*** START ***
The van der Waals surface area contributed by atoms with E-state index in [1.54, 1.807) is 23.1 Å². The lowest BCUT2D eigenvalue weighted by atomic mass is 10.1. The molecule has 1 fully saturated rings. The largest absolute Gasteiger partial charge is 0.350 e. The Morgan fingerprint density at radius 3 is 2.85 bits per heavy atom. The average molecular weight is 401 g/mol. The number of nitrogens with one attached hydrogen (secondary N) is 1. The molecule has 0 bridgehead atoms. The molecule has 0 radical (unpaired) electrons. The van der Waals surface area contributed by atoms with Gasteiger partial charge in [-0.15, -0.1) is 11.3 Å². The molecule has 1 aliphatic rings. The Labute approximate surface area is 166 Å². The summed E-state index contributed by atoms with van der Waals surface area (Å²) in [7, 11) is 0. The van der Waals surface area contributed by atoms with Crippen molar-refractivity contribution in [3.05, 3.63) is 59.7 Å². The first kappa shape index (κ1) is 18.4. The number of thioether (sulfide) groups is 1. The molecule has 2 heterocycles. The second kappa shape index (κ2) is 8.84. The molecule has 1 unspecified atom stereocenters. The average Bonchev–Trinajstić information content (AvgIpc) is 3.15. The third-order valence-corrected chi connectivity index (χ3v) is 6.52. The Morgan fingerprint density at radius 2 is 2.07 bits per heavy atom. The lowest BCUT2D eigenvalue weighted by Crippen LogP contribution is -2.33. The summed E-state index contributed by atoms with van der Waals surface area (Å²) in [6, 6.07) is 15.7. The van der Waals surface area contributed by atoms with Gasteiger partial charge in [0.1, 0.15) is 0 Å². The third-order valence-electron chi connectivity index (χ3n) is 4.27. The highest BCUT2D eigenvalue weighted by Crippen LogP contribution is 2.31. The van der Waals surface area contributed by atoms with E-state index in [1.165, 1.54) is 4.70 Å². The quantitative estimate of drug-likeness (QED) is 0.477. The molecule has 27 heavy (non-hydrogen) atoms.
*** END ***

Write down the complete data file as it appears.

The van der Waals surface area contributed by atoms with E-state index in [1.54, 1.807) is 23.1 Å². The lowest BCUT2D eigenvalue weighted by atomic mass is 10.1. The molecule has 1 fully saturated rings. The largest absolute Gasteiger partial charge is 0.350 e. The Morgan fingerprint density at radius 3 is 2.85 bits per heavy atom. The average molecular weight is 401 g/mol. The number of nitrogens with one attached hydrogen (secondary N) is 1. The molecule has 0 bridgehead atoms. The molecule has 0 radical (unpaired) electrons. The van der Waals surface area contributed by atoms with Gasteiger partial charge in [-0.15, -0.1) is 11.3 Å². The molecule has 1 aliphatic rings. The Labute approximate surface area is 166 Å². The summed E-state index contributed by atoms with van der Waals surface area (Å²) in [7, 11) is 0. The van der Waals surface area contributed by atoms with Crippen molar-refractivity contribution in [3.05, 3.63) is 59.7 Å². The first kappa shape index (κ1) is 18.4. The number of thioether (sulfide) groups is 1. The molecule has 2 heterocycles. The second kappa shape index (κ2) is 8.84. The molecule has 1 unspecified atom stereocenters. The average Bonchev–Trinajstić information content (AvgIpc) is 3.15. The third-order valence-corrected chi connectivity index (χ3v) is 6.52. The Morgan fingerprint density at radius 2 is 2.07 bits per heavy atom. The lowest BCUT2D eigenvalue weighted by Crippen LogP contribution is -2.33. The summed E-state index contributed by atoms with van der Waals surface area (Å²) in [6, 6.07) is 15.7. The van der Waals surface area contributed by atoms with Gasteiger partial charge in [0.1, 0.15) is 0 Å². The third-order valence-electron chi connectivity index (χ3n) is 4.27. The highest BCUT2D eigenvalue weighted by Crippen LogP contribution is 2.31. The van der Waals surface area contributed by atoms with E-state index in [1.165, 1.54) is 4.70 Å². The quantitative estimate of drug-likeness (QED) is 0.477. The molecule has 27 heavy (non-hydrogen) atoms.